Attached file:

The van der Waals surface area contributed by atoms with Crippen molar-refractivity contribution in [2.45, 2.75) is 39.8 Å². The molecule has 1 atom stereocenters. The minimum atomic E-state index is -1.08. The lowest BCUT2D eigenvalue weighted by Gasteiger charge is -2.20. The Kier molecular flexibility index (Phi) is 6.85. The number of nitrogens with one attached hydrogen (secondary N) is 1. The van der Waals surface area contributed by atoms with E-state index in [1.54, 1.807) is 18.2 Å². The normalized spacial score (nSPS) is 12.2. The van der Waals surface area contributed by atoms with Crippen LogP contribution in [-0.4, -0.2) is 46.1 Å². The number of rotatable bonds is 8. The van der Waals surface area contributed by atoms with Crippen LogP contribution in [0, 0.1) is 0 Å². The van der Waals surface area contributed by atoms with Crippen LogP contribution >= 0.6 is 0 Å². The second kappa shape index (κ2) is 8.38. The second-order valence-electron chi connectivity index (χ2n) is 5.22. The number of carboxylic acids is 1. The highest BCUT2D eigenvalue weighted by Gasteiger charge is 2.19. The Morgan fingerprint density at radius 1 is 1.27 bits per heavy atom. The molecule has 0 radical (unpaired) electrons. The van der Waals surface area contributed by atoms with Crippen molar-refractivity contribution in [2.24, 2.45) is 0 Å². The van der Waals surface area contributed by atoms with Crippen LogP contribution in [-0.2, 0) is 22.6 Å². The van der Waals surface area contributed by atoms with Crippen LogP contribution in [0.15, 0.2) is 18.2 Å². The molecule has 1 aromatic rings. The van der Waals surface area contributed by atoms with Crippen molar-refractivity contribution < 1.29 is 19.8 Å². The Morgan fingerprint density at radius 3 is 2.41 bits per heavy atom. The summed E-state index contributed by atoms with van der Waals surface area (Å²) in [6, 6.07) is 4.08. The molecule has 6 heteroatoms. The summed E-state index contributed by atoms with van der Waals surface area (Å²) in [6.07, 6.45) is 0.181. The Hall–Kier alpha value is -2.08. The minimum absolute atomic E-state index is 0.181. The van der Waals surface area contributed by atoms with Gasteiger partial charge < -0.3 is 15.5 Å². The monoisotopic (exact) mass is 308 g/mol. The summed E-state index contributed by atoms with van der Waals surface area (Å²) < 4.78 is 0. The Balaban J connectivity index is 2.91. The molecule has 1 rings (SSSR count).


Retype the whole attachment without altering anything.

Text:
The van der Waals surface area contributed by atoms with Crippen molar-refractivity contribution in [2.45, 2.75) is 39.8 Å². The molecule has 1 atom stereocenters. The minimum atomic E-state index is -1.08. The lowest BCUT2D eigenvalue weighted by Gasteiger charge is -2.20. The Kier molecular flexibility index (Phi) is 6.85. The number of nitrogens with one attached hydrogen (secondary N) is 1. The van der Waals surface area contributed by atoms with E-state index in [1.54, 1.807) is 18.2 Å². The normalized spacial score (nSPS) is 12.2. The van der Waals surface area contributed by atoms with Crippen LogP contribution in [-0.4, -0.2) is 46.1 Å². The number of rotatable bonds is 8. The van der Waals surface area contributed by atoms with Crippen LogP contribution in [0, 0.1) is 0 Å². The van der Waals surface area contributed by atoms with Crippen LogP contribution >= 0.6 is 0 Å². The second kappa shape index (κ2) is 8.38. The second-order valence-electron chi connectivity index (χ2n) is 5.22. The number of carboxylic acids is 1. The highest BCUT2D eigenvalue weighted by Gasteiger charge is 2.19. The Morgan fingerprint density at radius 1 is 1.27 bits per heavy atom. The molecule has 0 radical (unpaired) electrons. The van der Waals surface area contributed by atoms with Crippen molar-refractivity contribution in [2.24, 2.45) is 0 Å². The van der Waals surface area contributed by atoms with Crippen LogP contribution in [-0.2, 0) is 22.6 Å². The van der Waals surface area contributed by atoms with Crippen LogP contribution in [0.15, 0.2) is 18.2 Å². The molecule has 1 aromatic rings. The van der Waals surface area contributed by atoms with Crippen molar-refractivity contribution < 1.29 is 19.8 Å². The Morgan fingerprint density at radius 3 is 2.41 bits per heavy atom. The summed E-state index contributed by atoms with van der Waals surface area (Å²) in [6, 6.07) is 4.08. The molecule has 6 heteroatoms. The summed E-state index contributed by atoms with van der Waals surface area (Å²) in [6.07, 6.45) is 0.181. The Hall–Kier alpha value is -2.08. The minimum absolute atomic E-state index is 0.181. The van der Waals surface area contributed by atoms with Gasteiger partial charge < -0.3 is 15.5 Å². The monoisotopic (exact) mass is 308 g/mol. The summed E-state index contributed by atoms with van der Waals surface area (Å²) < 4.78 is 0. The Balaban J connectivity index is 2.91. The molecule has 1 rings (SSSR count).